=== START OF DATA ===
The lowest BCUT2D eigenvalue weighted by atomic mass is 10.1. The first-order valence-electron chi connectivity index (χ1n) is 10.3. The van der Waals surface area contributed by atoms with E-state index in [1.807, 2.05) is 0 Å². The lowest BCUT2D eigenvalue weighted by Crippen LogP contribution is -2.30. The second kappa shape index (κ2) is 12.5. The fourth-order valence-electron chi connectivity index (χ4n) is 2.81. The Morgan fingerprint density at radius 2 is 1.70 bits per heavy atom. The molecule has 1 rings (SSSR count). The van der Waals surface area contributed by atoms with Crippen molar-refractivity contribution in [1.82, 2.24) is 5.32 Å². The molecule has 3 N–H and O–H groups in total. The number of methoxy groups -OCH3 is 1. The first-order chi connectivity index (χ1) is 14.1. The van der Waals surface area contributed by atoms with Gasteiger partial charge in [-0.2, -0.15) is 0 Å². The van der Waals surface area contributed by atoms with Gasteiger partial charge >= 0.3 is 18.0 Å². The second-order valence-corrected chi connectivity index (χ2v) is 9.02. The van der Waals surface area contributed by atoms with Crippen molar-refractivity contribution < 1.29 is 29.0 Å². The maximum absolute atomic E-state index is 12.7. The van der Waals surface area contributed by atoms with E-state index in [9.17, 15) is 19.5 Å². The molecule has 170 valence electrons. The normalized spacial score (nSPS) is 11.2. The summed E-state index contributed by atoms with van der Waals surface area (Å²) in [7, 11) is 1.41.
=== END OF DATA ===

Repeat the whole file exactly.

The lowest BCUT2D eigenvalue weighted by atomic mass is 10.1. The first-order valence-electron chi connectivity index (χ1n) is 10.3. The van der Waals surface area contributed by atoms with E-state index in [1.807, 2.05) is 0 Å². The lowest BCUT2D eigenvalue weighted by Crippen LogP contribution is -2.30. The second kappa shape index (κ2) is 12.5. The fourth-order valence-electron chi connectivity index (χ4n) is 2.81. The Morgan fingerprint density at radius 2 is 1.70 bits per heavy atom. The molecule has 1 rings (SSSR count). The van der Waals surface area contributed by atoms with Crippen molar-refractivity contribution in [1.82, 2.24) is 5.32 Å². The molecule has 3 N–H and O–H groups in total. The number of methoxy groups -OCH3 is 1. The first-order chi connectivity index (χ1) is 14.1. The van der Waals surface area contributed by atoms with Gasteiger partial charge in [-0.2, -0.15) is 0 Å². The van der Waals surface area contributed by atoms with Gasteiger partial charge >= 0.3 is 18.0 Å². The second-order valence-corrected chi connectivity index (χ2v) is 9.02. The van der Waals surface area contributed by atoms with Crippen molar-refractivity contribution < 1.29 is 29.0 Å². The maximum absolute atomic E-state index is 12.7. The van der Waals surface area contributed by atoms with E-state index in [9.17, 15) is 19.5 Å². The molecule has 170 valence electrons. The normalized spacial score (nSPS) is 11.2. The summed E-state index contributed by atoms with van der Waals surface area (Å²) in [7, 11) is 1.41.